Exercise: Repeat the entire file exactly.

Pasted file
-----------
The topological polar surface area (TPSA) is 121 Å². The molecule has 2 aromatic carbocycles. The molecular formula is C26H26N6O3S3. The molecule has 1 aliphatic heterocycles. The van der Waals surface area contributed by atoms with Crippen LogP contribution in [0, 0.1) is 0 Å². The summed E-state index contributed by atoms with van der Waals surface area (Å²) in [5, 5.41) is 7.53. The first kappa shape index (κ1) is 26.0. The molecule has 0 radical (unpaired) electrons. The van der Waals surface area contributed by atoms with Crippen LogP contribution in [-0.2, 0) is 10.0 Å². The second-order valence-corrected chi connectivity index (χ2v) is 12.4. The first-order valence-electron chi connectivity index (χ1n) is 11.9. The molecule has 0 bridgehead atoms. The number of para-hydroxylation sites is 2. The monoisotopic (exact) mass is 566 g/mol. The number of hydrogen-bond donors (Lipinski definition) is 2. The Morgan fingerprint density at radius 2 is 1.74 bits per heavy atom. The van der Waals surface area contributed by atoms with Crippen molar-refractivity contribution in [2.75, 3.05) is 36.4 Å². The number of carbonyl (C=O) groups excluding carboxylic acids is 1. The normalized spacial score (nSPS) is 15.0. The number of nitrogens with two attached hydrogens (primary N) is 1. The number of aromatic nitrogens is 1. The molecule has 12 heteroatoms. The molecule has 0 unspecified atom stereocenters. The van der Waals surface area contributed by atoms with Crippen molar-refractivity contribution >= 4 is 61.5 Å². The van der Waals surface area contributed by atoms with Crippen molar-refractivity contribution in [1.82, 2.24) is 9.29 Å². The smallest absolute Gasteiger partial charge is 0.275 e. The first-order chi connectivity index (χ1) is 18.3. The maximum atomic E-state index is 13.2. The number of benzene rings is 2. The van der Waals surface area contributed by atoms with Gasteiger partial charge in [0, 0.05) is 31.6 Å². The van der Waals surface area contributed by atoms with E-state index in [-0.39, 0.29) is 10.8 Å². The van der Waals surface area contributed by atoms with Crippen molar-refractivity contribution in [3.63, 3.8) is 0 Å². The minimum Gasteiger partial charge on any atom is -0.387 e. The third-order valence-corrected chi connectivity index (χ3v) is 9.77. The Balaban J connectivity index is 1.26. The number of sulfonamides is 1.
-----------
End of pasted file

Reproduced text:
The topological polar surface area (TPSA) is 121 Å². The molecule has 2 aromatic carbocycles. The molecular formula is C26H26N6O3S3. The molecule has 1 aliphatic heterocycles. The van der Waals surface area contributed by atoms with Crippen LogP contribution in [0, 0.1) is 0 Å². The summed E-state index contributed by atoms with van der Waals surface area (Å²) in [5, 5.41) is 7.53. The first kappa shape index (κ1) is 26.0. The molecule has 0 radical (unpaired) electrons. The van der Waals surface area contributed by atoms with Crippen LogP contribution in [-0.2, 0) is 10.0 Å². The second-order valence-corrected chi connectivity index (χ2v) is 12.4. The first-order valence-electron chi connectivity index (χ1n) is 11.9. The molecule has 0 bridgehead atoms. The number of para-hydroxylation sites is 2. The monoisotopic (exact) mass is 566 g/mol. The number of hydrogen-bond donors (Lipinski definition) is 2. The Morgan fingerprint density at radius 2 is 1.74 bits per heavy atom. The van der Waals surface area contributed by atoms with Crippen molar-refractivity contribution in [2.75, 3.05) is 36.4 Å². The number of carbonyl (C=O) groups excluding carboxylic acids is 1. The normalized spacial score (nSPS) is 15.0. The number of nitrogens with two attached hydrogens (primary N) is 1. The number of aromatic nitrogens is 1. The molecule has 12 heteroatoms. The molecule has 0 unspecified atom stereocenters. The van der Waals surface area contributed by atoms with Crippen molar-refractivity contribution >= 4 is 61.5 Å². The van der Waals surface area contributed by atoms with Crippen molar-refractivity contribution in [1.82, 2.24) is 9.29 Å². The smallest absolute Gasteiger partial charge is 0.275 e. The first-order chi connectivity index (χ1) is 18.3. The maximum atomic E-state index is 13.2. The number of benzene rings is 2. The van der Waals surface area contributed by atoms with Gasteiger partial charge in [0, 0.05) is 31.6 Å². The van der Waals surface area contributed by atoms with E-state index in [-0.39, 0.29) is 10.8 Å². The van der Waals surface area contributed by atoms with Crippen molar-refractivity contribution in [3.63, 3.8) is 0 Å². The minimum Gasteiger partial charge on any atom is -0.387 e. The third-order valence-corrected chi connectivity index (χ3v) is 9.77. The Balaban J connectivity index is 1.26. The number of sulfonamides is 1.